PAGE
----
Elder wood is greatly prized by the faeries so do not use it for a cradle or the 
baby will be pinched black and blue.
The Elder Mother guards the tree and although she is usually kind she can
become dangerous if her trees are harmed so you must always ask 
permission before cutting an Elder tree.

”Ourd  gal, give me some of thy wood
An oi will give some of moine
When oi grows inter a tree”

The magical properties of the Apple tree were recognised by the Celts who 
used them in their Samhain festivals.
Great care was taken of the trees by the Celts, wassailing them at the turn of 
every season to ensure good crops, for they believed that the apple was the the fruit 
of the Gods. Blessings and prayers were said in the orchards and hot spiced cider 
drunk in toast to the trees.
Anything left over in the wassailing bowl would be poured over the roots of the 
trees as a tribute to the spirit of the trees.

“Old Apple Tree we wassail thee, and happily thou wilt bear,
 For the Lord knows where we shall be , 
Till apples another year....”

Two customs that are left over from the Samhain festival and are still in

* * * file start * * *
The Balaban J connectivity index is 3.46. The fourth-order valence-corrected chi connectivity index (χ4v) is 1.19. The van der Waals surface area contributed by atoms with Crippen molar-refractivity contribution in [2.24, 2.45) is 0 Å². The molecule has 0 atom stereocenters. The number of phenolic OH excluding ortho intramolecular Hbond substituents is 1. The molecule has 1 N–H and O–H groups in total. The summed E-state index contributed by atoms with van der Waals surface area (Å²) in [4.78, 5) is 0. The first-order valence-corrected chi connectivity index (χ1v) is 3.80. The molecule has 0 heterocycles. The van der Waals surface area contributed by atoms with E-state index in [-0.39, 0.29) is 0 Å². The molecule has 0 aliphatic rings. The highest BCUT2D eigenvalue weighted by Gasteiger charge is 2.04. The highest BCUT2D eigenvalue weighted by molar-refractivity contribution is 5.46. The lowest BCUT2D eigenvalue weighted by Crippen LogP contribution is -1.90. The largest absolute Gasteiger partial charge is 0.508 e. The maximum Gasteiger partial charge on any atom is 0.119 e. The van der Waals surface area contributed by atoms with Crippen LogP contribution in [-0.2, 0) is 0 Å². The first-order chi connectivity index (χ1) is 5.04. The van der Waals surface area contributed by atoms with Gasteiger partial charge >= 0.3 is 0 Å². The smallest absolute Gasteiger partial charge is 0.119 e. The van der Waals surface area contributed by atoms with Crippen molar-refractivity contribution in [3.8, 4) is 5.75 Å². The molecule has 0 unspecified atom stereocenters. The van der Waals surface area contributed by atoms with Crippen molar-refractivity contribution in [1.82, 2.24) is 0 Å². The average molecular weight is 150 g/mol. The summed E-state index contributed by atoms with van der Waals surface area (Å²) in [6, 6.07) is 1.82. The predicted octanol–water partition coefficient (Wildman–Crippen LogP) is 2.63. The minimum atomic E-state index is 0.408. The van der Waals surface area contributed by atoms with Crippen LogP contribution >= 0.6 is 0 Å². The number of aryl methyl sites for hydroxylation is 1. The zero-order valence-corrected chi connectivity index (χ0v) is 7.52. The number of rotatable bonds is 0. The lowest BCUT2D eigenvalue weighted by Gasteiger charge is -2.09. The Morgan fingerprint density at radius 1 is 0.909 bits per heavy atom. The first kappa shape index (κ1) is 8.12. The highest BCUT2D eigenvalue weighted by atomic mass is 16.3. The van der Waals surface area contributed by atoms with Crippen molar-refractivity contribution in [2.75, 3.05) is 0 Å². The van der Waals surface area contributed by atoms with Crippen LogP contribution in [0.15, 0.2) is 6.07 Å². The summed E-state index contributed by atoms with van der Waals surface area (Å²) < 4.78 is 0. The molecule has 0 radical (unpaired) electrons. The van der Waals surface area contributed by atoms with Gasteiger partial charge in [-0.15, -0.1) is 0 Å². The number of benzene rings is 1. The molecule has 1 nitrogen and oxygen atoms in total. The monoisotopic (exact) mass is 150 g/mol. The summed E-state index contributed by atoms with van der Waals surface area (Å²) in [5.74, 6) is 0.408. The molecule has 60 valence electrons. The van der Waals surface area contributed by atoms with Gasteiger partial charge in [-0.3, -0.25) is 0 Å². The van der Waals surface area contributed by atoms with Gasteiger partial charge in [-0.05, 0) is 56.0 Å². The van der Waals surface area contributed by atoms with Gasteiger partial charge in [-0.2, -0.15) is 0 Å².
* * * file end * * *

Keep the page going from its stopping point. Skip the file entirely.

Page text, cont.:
practice today are the dunking for apples in a barrel and peeling an apple in
 front of a mirror to see an image of your future partner.
May Eve is the traditional time to plant new trees, place a piece of coal beneath 
the roots, then water with cider.
The Apple Tree Man is the guardian of  orchards in Somerset, he is to be found in 
the oldest tree. Also keeping him company is the faerie horse, the Colt Pixy. 
The last apples of the harvest must be left for the pixies. The Somerset name for 
taking these are Pisking, Col-pixying, Griggling, Pixyhunting and Pixywarding.

The ash tree was regarded with awe in Celtic countries, especially Ireland; where 
at times in the past, even though wood was scarce, people refused to cut the ash for
 fear of having their own houses consumed with flames.
The ash is sometimes used in the Beltaine rites, together with the oak and thorn, 
the ash is part of a magical trilogy in faerie lore.
Ash seed pods can be used in divination and the wood has the power to ward of faeries.
 In Scotland children were given the astringent sap of the tree as both medicine and 
as protection against witch craft.

This wood can be used as a protection against faerie charms and dairy maids
 used it as a charm to stop butter from spoiling when being churned. 
Hang branches around the house and outbuildings to bring good luck.
Every croft in Scotland would have its own rowan tree planted outside the front 
door for protection. Red ribbons would be tied to the branches to keep witches from
 the door. It is one of the most sacred trees in Scottish folk traditions and does not 
allow the use of the timber, bark, leaves or flowers except for sacred purposes.